Weighing in on “Baby Weight”
Babies are in the news! Meghan Markle and Amy Schumer both delivered their first babies last week. And with the excitement of these arrivals, came the
expected scrutiny. While some articles like this praised Meghan for showing the world what a woman’s body really looks like after delivery, others questioned if she’d lose the “baby weight” faster
than Kate Middleton. Although, my favorite, was this article from Vogue where Schumer shows what real, non-royal postpartum looks like. The buzz about these new mamas got me thinking about all the postpartum
women I’ve worked with through the years and the challenges they’ve experienced around nourishing their bodies in the face of societal pressures
While getting enough nutrition is a focus of pregnancy, the focus often shifts to weight loss in the postnatal period.
However, adequate nutrition is just as critical, if not more critical during this time immediately post-delivery. In addition to more energy and protein,
the body requires more iron, B vitamins, calcium and other essential nutrients as it heals from delivery and starts producing breast milk. Focus on
weight loss places women at risk for nutrient deficiencies and low energy while having a negative impact on their mental health as well.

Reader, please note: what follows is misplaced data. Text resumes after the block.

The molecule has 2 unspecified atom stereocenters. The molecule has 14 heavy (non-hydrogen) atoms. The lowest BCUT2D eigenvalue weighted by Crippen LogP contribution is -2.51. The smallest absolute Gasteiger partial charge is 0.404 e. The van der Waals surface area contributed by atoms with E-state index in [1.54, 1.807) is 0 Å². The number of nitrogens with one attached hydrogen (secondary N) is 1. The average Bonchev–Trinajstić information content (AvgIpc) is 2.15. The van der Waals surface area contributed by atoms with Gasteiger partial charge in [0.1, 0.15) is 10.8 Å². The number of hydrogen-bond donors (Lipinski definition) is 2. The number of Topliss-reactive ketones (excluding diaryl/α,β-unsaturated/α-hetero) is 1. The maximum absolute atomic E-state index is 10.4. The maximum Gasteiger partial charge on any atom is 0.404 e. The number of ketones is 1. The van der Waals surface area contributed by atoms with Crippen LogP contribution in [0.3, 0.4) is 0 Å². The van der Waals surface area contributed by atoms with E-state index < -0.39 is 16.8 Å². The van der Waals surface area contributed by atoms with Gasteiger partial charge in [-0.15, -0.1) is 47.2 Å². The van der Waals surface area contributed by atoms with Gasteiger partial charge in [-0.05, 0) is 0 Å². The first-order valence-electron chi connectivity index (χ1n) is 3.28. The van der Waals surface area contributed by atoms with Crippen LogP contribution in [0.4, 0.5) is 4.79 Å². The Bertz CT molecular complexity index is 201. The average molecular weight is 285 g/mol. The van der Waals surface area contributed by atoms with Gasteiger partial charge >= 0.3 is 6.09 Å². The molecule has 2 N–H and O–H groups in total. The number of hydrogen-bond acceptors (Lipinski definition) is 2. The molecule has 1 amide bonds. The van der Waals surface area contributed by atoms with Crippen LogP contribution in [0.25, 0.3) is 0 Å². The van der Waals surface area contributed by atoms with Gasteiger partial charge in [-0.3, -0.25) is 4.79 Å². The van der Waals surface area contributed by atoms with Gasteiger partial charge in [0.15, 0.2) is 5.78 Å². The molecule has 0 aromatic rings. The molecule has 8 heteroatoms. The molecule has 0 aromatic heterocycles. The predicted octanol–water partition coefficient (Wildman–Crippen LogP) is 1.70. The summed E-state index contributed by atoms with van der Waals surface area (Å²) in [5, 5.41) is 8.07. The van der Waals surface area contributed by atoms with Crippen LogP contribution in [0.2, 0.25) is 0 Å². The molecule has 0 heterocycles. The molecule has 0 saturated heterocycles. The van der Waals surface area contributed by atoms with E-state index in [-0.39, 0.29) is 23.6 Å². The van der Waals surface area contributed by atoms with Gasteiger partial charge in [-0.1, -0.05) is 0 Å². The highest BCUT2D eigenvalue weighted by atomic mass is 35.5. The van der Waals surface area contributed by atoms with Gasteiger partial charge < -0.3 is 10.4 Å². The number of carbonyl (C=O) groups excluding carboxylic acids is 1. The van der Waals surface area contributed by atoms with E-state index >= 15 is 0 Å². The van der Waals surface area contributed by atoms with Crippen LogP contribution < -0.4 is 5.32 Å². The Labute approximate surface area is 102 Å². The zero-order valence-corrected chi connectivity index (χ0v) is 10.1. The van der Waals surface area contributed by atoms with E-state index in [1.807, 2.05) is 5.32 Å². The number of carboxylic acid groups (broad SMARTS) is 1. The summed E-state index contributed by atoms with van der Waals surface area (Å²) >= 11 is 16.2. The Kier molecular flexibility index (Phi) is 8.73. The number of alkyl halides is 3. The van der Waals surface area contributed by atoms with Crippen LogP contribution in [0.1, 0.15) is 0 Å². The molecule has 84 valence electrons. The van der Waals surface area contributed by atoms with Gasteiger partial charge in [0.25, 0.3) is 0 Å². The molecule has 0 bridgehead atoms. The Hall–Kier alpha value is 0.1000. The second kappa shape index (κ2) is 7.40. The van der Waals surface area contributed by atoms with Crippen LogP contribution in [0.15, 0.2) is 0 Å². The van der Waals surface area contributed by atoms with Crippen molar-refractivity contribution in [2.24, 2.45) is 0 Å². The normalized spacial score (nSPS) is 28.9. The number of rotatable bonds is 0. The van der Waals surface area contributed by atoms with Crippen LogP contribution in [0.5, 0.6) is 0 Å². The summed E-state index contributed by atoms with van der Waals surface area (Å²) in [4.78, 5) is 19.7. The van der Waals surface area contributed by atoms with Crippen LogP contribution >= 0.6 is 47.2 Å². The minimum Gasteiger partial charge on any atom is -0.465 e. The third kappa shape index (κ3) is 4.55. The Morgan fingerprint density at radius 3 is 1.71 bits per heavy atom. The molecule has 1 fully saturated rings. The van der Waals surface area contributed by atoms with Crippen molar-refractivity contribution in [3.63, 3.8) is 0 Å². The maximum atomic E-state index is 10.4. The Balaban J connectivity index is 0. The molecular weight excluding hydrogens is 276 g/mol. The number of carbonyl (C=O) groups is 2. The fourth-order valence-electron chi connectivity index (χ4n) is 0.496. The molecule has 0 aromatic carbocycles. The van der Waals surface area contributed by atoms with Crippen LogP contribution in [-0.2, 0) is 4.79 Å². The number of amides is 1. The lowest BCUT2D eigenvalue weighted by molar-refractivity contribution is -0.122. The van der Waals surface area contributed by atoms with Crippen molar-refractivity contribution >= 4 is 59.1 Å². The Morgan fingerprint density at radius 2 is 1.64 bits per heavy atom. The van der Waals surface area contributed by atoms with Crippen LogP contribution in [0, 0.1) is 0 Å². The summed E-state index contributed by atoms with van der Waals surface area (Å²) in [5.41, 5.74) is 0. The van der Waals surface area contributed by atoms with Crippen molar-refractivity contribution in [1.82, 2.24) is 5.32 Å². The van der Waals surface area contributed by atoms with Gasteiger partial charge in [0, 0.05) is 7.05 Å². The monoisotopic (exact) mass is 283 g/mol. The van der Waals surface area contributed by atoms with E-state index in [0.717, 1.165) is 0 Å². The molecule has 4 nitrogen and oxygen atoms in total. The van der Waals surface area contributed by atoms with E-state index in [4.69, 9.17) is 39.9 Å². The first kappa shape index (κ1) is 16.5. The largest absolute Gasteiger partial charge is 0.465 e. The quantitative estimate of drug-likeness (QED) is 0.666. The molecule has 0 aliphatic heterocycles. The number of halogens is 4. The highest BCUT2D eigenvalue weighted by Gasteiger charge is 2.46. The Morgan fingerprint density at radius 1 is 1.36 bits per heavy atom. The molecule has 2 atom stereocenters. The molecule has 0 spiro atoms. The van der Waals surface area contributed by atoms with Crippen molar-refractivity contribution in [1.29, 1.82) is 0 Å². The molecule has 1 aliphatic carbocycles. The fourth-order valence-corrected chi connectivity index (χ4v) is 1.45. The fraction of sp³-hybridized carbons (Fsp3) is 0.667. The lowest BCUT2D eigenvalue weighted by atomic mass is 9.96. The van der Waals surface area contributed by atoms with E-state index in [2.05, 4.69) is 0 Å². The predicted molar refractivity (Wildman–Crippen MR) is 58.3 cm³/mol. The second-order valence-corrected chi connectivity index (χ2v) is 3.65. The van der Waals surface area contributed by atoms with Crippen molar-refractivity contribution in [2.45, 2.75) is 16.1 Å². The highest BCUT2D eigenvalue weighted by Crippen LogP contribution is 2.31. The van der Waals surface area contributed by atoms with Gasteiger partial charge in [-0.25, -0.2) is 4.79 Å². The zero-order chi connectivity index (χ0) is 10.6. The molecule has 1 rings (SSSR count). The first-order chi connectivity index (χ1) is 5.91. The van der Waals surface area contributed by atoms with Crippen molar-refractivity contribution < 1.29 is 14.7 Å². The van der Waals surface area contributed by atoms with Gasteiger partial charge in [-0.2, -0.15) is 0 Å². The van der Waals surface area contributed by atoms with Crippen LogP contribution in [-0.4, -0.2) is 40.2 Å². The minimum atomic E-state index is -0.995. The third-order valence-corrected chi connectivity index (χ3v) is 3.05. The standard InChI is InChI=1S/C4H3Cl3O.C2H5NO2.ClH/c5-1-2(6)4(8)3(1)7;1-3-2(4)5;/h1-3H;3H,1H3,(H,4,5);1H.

3 Tips For a Healthy Postpartum Period
1. Eat When You’re Hungry. Many women are hungrier during the postpartum period which is a good thing – it’s the body’s way of telling
us we need more food. The best thing a woman can do during this period (and any other) is to listen to her body’s cues. Moms who meet their own needs,
can then meet their children’s needs. It’s hard enough to parent and even harder on an empty tank!
2. Trust Your Body. All bodies are different. Within 6-9 months postpartum, many woman return to their pre-pregnancy
weight, but some don’t. In fact, some women gain weight, even while breastfeeding. There is no “normal” after pregnancy, each body is unique.
Placing expectations around weight loss immediately after pregnancy is not only unrealistic, but unhealthy and places new moms at serious
risk for depression, negative body image and disordered eating.
3. Seek Help. If you’re unsure about weight or nutritional needs postpartum, the postpartum visit, seek the guidance
of a trusted OB-Gyn, midwife and/or registered dietitian who practices a HAES®/non-diet approach.
1) Institute of Medicine (US) Committee on Nutritional Status During Pregnancy and Lactation. Nutrition Services in Perinatal Care: Second Edition. Washington
(DC): National Academies Press (US); 1992. 2, Nutritional Concerns of Women in the Preconceptional, Prenatal, and Postpartum Periods. Available
2) American Pregnancy Association. ©2019